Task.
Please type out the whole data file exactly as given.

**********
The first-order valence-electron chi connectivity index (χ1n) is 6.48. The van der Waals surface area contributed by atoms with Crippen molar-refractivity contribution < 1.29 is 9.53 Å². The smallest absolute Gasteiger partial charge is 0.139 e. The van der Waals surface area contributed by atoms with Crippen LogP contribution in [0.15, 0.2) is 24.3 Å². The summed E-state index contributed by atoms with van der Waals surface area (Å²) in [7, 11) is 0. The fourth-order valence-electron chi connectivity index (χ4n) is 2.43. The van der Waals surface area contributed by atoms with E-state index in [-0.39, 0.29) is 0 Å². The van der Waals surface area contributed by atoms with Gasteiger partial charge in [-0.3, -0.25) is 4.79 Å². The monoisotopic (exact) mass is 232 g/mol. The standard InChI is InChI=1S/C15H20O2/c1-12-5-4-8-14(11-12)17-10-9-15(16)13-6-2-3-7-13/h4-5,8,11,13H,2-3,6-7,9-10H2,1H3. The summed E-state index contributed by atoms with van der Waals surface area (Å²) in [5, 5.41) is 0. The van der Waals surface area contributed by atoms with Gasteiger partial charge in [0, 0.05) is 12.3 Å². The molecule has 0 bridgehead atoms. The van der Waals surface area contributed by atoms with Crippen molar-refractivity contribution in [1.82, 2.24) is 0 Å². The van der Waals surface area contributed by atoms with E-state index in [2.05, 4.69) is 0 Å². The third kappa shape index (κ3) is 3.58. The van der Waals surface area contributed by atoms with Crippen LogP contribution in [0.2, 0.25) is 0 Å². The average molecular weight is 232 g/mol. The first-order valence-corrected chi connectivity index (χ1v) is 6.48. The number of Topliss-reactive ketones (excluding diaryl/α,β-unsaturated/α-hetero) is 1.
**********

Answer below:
The first-order valence-electron chi connectivity index (χ1n) is 6.48. The van der Waals surface area contributed by atoms with Crippen molar-refractivity contribution < 1.29 is 9.53 Å². The smallest absolute Gasteiger partial charge is 0.139 e. The van der Waals surface area contributed by atoms with Crippen LogP contribution in [0.15, 0.2) is 24.3 Å². The summed E-state index contributed by atoms with van der Waals surface area (Å²) in [7, 11) is 0. The fourth-order valence-electron chi connectivity index (χ4n) is 2.43. The van der Waals surface area contributed by atoms with E-state index in [-0.39, 0.29) is 0 Å². The van der Waals surface area contributed by atoms with Gasteiger partial charge in [-0.3, -0.25) is 4.79 Å². The monoisotopic (exact) mass is 232 g/mol. The standard InChI is InChI=1S/C15H20O2/c1-12-5-4-8-14(11-12)17-10-9-15(16)13-6-2-3-7-13/h4-5,8,11,13H,2-3,6-7,9-10H2,1H3. The summed E-state index contributed by atoms with van der Waals surface area (Å²) in [5, 5.41) is 0. The van der Waals surface area contributed by atoms with Gasteiger partial charge in [0, 0.05) is 12.3 Å². The molecule has 0 bridgehead atoms. The van der Waals surface area contributed by atoms with Crippen molar-refractivity contribution in [1.82, 2.24) is 0 Å². The van der Waals surface area contributed by atoms with E-state index in [2.05, 4.69) is 0 Å². The third kappa shape index (κ3) is 3.58. The van der Waals surface area contributed by atoms with Crippen LogP contribution in [0.2, 0.25) is 0 Å². The average molecular weight is 232 g/mol. The first-order valence-corrected chi connectivity index (χ1v) is 6.48. The number of Topliss-reactive ketones (excluding diaryl/α,β-unsaturated/α-hetero) is 1.